DRS: Ruling 94-6, Sales and Use Taxes / Utility Exemption - Manufacturing

 

STATE OF CONNECTICUT
DEPARTMENT OF REVENUE SERVICES

450 Columbus Blvd
Hartford CT 06103
 
 
 
 
 
 

 
 

Ruling 94-6

Sales and Use Taxes
Utility Exemption - Manufacturing


FACTS:

The Company, a newspaper publisher and printer, conducts its business in two separate buildings. The Company has requested a ruling with respect to the building that houses the Company's prepress operations, including its advertising department, composing room, art services department, camera room, editorial department, photo dark room and classified advertising department.


ISSUE:

Whether a building which houses a newspaper publisher's prepress operations qualifies for the exemption under Conn. Gen. Stat. 12-412(3)(A) for electricity used directly in the fabrication of a finished product to be sold or in an industrial manufacturing plant.


DISCUSSION:

Conn. Gen. Stat. 12-412(3)(A) provides an exemption for electricity used directly in the fabrication of a finished product to be sold or in an industrial manufacturing plant, where at least 75 percent of the gas or electricity consumed at a metered building, location or premises is used for such fabrication or manufacturing.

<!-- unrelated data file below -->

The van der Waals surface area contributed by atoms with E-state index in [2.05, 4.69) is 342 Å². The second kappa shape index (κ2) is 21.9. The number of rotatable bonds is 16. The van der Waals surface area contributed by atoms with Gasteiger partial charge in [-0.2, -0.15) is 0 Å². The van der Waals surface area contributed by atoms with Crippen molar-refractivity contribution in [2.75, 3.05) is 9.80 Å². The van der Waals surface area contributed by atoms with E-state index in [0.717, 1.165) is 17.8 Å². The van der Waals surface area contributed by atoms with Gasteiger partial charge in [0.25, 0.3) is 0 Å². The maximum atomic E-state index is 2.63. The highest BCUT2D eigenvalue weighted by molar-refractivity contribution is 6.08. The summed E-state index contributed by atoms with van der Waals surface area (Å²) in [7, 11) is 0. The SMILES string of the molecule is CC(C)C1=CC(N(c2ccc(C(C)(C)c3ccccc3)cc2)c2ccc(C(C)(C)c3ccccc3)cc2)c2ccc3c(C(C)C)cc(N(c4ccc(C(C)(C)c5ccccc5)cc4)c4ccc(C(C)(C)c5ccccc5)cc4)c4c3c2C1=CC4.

The Department must interpret Conn. Gen. Stat. 12-412(3)(A) in light of the law as it existed in 1989, when the exemption was amended by 1989 Conn. Pub. Acts 251, 12 to restrict its availability for fabricators and industrial manufacturing plants. In enacting a law, the legislature presumably "did so in view of existing relevant statutes and intended it to be read with them so as to make one consistent body of law [citations omitted]." International Business Machines Corp. v. Brown, 167 Conn. 123, 135, 355 A.2d 236 (1974). Because the same or similar terms are found in both Conn. Gen. Stat. 12-412(3)(A) and the preexisting manufacturing exemptions in Conn. Gen. Stat. 12-412(18) and (34), the definitions in the manufacturing exemptions and the regulations thereunder will be used in interpreting "actual fabrication" and "industrial manufacturing plant" in Conn. Gen. Stat. 12-412(3)(A).

Conn. Agencies Regs. 12-412(18)-1(f) defines "actual fabrication" as "an operation or an integrated series of operations that alter or modify a manufactured product or raw materials, whether or not a change in the identity of the product or materials occurs." Among the guidelines included in the regulation for determining whether a process is "actual fabrication" is one stating that the "process must be commonly regarded as fabrication," providing the examples of "assembling, cutting, perforating, painting, coating and similar operations." Given these examples of processes "commonly regarded as fabrication," the activities involved in a newspaper publisher's prepress production, taken as a whole, are not "commonly regarded as fabrication" and do not meet the requirements to be considered "fabrication" for purposes of either Conn. Agencies Regs. 12-412-18(f) or Conn. Gen. Stat. 12-412(3)(A). Even if particular aspects of the Company's prepress activities could be regarded as fabrication, the exemption would only be available if the Company can demonstrate that 75 percent or more of the gas or electricity consumed at the building is consumed in such activities.